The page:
Vol 7. Issue 37 / December 10, 2007

New Test Identifies Lethal Prion Strains Quickly and Accurately

By Eric Sauter

Scientists at The Scripps Research Institute in Jupiter, Florida, have developed a new test to identify strains of prions, infectious proteins that cause a number of diseases including "mad cow disease," and a human counterpart, variant Creutzfeldt-Jakob disease. These advances open the door to better understanding and diagnosis of these troubling conditions.

Members of the group earlier developed an in vitro test, called the Standard Scrapie Cell Assay, which measures prion infectivity levels in a highly accurate and rapid way, producing results in less than two weeks. The new test, called the Cell Panel Assay, allows researchers to quickly distinguish between several prion strains using various cells lines. The new assay is based on the scientists' finding that four different cell lines exhibited widely different responses to different strains of the infectious protein particles.

The research was published in an advanced online edition of the Proceedings of the National Academy of Sciences (PNAS) on December 11, 2007.

"Our new assay will replace the current mouse brain-bioassay," said Sukhvir P. Mahal, an author of the study who is a senior staff scientist in the laboratory of Charles Weissmann, chair of the Scripps Florida Department of Infectology.

The current method of measurement and identification of prion strains involves injecting samples into the brains of different lines of mice and then waiting months to years to see how long it takes for the animals to succumb to disease; the higher the prion level, the less time it takes for them to become lethally infected, but the characteristic times vary for different prion strains.

In contrast, the new Cell Panel Assay is based on prion-susceptible cell lines. In the test, cells are exposed to prions and then the infected cells are identified and counted using automated imaging equipment.

A Unique Pathogen

Prions (the name stands for proteinaceous infectious particles) are unique infectious pathogens associated with some 15 different diseases, including Bovine Spongiform Encephalopathy ("mad cow") and its rare human form, variant Creutzfeldt-Jacob disease. Infectious prions, which are thought to consist mainly of an abnormally structured or misfolded protein, have the ability to reproduce, despite the fact that they contain no nucleic acid genome as do viruses or bacteria.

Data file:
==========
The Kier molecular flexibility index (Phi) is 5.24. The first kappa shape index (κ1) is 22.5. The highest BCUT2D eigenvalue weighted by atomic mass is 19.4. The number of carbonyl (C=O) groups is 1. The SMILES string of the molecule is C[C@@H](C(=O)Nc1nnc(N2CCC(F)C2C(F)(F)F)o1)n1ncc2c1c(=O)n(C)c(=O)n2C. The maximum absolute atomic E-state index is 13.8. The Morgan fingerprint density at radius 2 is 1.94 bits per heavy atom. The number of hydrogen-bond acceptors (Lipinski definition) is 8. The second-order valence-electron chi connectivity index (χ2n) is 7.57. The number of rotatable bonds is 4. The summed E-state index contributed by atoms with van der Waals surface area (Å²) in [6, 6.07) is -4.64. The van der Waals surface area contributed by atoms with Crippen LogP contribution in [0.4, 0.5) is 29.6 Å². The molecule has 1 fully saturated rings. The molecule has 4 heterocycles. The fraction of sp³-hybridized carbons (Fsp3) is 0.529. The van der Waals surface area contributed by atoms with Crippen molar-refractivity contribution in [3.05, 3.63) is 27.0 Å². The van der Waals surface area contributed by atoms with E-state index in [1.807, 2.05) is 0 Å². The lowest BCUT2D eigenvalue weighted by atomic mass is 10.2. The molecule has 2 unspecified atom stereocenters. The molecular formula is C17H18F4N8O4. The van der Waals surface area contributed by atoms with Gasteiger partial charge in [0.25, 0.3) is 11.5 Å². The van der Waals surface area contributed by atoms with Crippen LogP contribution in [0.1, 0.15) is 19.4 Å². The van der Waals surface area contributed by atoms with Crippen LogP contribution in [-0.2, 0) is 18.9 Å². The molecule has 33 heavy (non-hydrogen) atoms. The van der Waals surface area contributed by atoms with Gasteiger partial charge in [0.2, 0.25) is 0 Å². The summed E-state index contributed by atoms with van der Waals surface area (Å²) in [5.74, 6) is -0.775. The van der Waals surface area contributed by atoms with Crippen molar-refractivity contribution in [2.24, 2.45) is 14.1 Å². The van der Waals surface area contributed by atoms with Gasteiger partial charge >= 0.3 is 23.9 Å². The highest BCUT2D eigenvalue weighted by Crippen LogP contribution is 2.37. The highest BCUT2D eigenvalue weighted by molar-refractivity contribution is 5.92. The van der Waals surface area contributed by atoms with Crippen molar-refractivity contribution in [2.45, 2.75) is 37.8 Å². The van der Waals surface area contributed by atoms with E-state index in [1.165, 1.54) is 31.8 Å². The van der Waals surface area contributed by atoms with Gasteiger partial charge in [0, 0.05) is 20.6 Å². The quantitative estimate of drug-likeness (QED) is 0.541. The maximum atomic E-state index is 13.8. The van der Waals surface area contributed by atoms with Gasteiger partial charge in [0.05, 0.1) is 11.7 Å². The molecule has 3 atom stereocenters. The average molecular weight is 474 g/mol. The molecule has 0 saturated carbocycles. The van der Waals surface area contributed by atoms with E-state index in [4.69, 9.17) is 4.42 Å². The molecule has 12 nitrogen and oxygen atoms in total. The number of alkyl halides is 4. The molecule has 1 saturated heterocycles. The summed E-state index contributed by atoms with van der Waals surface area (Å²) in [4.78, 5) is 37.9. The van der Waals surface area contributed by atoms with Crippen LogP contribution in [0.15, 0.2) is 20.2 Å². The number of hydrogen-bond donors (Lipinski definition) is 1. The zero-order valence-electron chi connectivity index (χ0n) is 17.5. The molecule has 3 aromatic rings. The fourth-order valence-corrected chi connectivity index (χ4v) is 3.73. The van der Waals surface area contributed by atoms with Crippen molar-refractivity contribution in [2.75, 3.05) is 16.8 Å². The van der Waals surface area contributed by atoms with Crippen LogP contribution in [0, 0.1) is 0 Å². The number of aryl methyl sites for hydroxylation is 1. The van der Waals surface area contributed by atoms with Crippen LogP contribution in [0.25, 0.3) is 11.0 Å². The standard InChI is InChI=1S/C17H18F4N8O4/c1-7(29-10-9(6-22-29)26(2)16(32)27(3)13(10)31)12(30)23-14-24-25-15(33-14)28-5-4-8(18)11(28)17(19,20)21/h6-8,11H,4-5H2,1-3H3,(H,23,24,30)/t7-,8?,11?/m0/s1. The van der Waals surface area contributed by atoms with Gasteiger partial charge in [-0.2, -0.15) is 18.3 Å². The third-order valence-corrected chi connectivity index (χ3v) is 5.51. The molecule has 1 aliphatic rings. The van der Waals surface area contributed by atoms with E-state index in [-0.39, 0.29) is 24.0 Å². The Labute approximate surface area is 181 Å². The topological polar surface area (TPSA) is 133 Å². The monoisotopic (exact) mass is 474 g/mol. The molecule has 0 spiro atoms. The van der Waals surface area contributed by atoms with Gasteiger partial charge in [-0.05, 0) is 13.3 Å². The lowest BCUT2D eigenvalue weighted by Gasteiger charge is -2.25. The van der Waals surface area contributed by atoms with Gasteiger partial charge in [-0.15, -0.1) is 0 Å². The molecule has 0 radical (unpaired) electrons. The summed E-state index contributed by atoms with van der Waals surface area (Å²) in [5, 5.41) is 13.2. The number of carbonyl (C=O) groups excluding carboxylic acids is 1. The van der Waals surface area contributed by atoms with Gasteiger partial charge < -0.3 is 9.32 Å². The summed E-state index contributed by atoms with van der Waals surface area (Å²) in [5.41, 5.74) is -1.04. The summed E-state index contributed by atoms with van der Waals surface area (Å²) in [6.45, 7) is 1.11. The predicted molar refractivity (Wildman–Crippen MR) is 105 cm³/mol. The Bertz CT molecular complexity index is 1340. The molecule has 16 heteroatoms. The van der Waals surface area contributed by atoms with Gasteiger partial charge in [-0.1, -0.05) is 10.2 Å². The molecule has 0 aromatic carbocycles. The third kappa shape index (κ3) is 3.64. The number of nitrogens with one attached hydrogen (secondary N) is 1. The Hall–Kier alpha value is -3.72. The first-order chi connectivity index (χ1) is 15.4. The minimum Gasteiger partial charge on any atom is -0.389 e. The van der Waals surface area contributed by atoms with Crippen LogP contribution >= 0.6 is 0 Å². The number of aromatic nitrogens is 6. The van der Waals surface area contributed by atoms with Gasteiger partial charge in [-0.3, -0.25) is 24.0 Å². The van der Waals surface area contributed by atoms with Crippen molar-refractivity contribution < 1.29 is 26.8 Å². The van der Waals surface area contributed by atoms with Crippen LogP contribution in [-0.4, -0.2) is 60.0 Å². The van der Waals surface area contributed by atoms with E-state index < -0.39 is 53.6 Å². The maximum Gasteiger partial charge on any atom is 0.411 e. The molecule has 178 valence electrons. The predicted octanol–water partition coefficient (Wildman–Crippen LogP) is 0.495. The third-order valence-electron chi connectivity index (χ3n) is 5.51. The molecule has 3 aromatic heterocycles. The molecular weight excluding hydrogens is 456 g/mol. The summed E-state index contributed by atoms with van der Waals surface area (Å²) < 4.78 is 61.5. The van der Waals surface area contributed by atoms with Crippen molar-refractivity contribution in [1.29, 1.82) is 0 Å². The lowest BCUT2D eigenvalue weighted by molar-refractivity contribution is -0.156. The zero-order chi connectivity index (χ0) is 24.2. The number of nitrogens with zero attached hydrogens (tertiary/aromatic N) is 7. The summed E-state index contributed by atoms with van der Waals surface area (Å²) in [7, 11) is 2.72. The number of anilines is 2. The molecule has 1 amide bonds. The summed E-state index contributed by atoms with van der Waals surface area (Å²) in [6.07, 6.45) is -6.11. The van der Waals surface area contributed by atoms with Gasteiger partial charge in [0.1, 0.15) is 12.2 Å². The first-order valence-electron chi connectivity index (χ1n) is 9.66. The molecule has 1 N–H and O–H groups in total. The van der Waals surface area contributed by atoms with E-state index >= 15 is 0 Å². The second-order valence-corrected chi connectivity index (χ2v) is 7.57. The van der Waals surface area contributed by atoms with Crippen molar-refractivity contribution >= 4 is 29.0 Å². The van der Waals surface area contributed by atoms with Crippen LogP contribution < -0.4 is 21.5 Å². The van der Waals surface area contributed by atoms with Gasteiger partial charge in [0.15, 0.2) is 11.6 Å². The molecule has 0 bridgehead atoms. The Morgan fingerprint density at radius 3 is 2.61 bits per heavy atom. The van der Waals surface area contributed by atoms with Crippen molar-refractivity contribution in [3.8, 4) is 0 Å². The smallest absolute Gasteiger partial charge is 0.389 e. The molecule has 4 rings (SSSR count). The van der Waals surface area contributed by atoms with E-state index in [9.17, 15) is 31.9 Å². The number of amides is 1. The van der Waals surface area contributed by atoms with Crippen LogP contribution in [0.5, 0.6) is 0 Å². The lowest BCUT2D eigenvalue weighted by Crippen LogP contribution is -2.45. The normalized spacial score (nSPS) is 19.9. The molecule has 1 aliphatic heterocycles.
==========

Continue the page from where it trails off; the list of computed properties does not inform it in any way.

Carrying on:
Mammalian cells normally produce what is known as cellular prion protein; during infection, the abnormal protein converts production of normal host prion protein to its infectious form. The full details of this process are still not understood.

Prions develop in distinct strains, classically characterized by incubation time and the pattern of brain damage that develops during infection. It is currently thought that strain-specific properties of prions are determined by the three-dimensional structure of the misfolded protein, although the amino acid sequence remains the same. Interestingly, several different prion strains can be propagated indefinitely in a single host although the host produces only one type of prion protein.

"Some cell lines can be persistently infected by prions and show preference for certain strains," Mahal said. "One intriguing finding of our new study is that a cell line's ability to replicate a particular prion strain is a trait that varies significantly among the members of the cell population—even sibling cell lines may show different relative susceptibilities to various prion strains."

This suggests that the capacity of a cell line to replicate a particular prion strain is controlled epigenetically without any changes to the DNA sequence, she said.

Another fascinating question raised by the study is how cells come to distinguish between prion strains; that is, between the various proteins that differ only in the way they are folded. The exact nature of that recognition process is now the target of a new Scripps Research study using the Cell Panel Assay.

Other authors of the study, Prion Strain Discrimination In Cell Culture: The Cell Panel Assay, include Christopher A. Baker, Cheryl A. Demczyk, Emery W. Smith, and Charles Weissmann of the Department of Infectology, Scripps Florida; and Christian Julius of the Institute of Neuropathology, University Hospital of Zürich, Zürich, Switzerland. See PNAS at http://www.pnas.org/cgi/content/abstract/0710054104v1.

The study was supported by The Scripps Research Institute and the Alafi Family Foundation.


Send comments to: mikaono[at]scripps.edu















"One intriguing finding of our new study is that a cell line's ability to replicate a particular prion strain is a trait that varies significantly among the members of the cell population."

—Sukhvir P. Mahal